Monday, March 5, 2012

5 Questions with the Gate River Run Elite Athlete Coordinator, Richard Fannin

Today we have 5 Questions with the brains behind the first big United States Road Race (save the Marathon Trials) of the year and it is this Saturday in Jacksonville, FL. The Gate River Run 15k has a long history of being a target race for many American Elites before the start of Marathon season. We'll do a race preview later in the week, but today we were lucky to do an interview with the Elite Athlete Coordinator of the Gate River Run, Mr. Richard Fannin.

Richard Fannin is a self-described "running junkie," father of 5, native of Jacksonvile, Florida and coordinator of elite athletes for The Gate River Run, the US 15k Championship Road Race. The race will celebrate it's 35th running this year. I met Richard at his excellent post-race party at the Marathon Trials and his passion for the sport and it's athletes runs deep. Whether you are an elite or a hobby jogger like myself, I highly recommend making the trip down to Jacksonville to run the Gate River Run at some point in your life.

5 Questions with Richard Fannin

1. Writing About Running: What is your role with the race - and how did you get involved?

Richard Fannin: Doug Alred and his wife Jane are the co-race directors - and since 2009, my specific job responsibity is the coordinator of the elite athletes for the race. My father, along with a small group from the Jacksonville Track Club, founded the race in 1978, and I have had a vested interest in continuing his legacy with my involvement. In the late 70's and early 80's, I used to sit down with my dad with a stack of Runner's World magazines and Track and Field News lists, and compile our recruiting lists for the race. 30 years later, I am still doing the same thing.

Photo of lead pack from inaugural Gate River Run
(then known as River Run 15,000) in 1978 ..
L to R .. Benji Durden, Bill Rodgers, Barry Brown,
Chris Stewart, Jerome Drayton and Ken Misner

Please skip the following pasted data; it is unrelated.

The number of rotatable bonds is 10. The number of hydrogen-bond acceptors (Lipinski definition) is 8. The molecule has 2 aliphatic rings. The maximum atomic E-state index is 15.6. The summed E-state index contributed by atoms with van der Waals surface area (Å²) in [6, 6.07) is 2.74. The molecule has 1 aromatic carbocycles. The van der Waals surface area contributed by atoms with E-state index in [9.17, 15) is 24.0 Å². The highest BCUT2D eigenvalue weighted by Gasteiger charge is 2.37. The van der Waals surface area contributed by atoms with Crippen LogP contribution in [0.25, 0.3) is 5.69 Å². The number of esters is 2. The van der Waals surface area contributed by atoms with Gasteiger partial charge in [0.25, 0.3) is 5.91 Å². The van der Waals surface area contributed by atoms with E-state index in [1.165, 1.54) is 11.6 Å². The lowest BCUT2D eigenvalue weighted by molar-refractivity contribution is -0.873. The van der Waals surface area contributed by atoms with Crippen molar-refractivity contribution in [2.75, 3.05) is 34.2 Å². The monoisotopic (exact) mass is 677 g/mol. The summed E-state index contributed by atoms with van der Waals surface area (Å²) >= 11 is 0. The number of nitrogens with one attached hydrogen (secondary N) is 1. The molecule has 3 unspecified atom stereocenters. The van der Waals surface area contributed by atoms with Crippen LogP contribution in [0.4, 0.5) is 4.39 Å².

2. Writing About Running: What changes did you make when you took over?

Richard Fannin: I joke that I was "already starting on 3rd base" as we already had one of the greatest fields - if not the greatest - in American roadracing when I started. But one objective I had was to try to make the field even deeper. In 2009, we started our first competitive team competition - known as "The Tenbroeck Cup" - named after John Tenbroeck, a tireless volunteer for the track club who had passed away the previous year. Our team competition has a separate $20,000 prize structure - on top of the individual prize money. It has been successful beyond our wildest dreams, drawing teams such as Team USA Minnesota, McMillan Elite, Bay Area Track Club - and others. It has indeed made our fields deeper than ever ... in 2009, we had 13 women run under 52 minutes. Last year, we had 8 men under 44:00 and 21 under 45:00.

3. Writing About Running: Who are the top competitiors this year?

Richard Fannin: Mo Trafeh - who won in 2009, and 2010, is back - and going for the "threepeat". He has run exactly 42:58 each of the last 2 years - the 4th and 5th fastest times in the history of the race. He certainly looks to be the class of the field. We have another 15-16 men that could make it very interesting: Fasil Bizuneh, who always runs well here. Bobby Mack, who won the USATF cross country title last month. Scott Smith, who just ran a 63:18 half in Houston. Then another handful of young guys such as Nick Arciniaga, Sean Houseworth, Christo Landry, Jimmy Grabow, Matt Llano, Ben Bruce, and Tim Ritchie. Antonio Vega is also back from injury, running his first race in nearly 2 years. Rounding out the challengers are Sergio Reyes, Zach Hine, Mike Sayenko, Danny Mercado and Justin Young.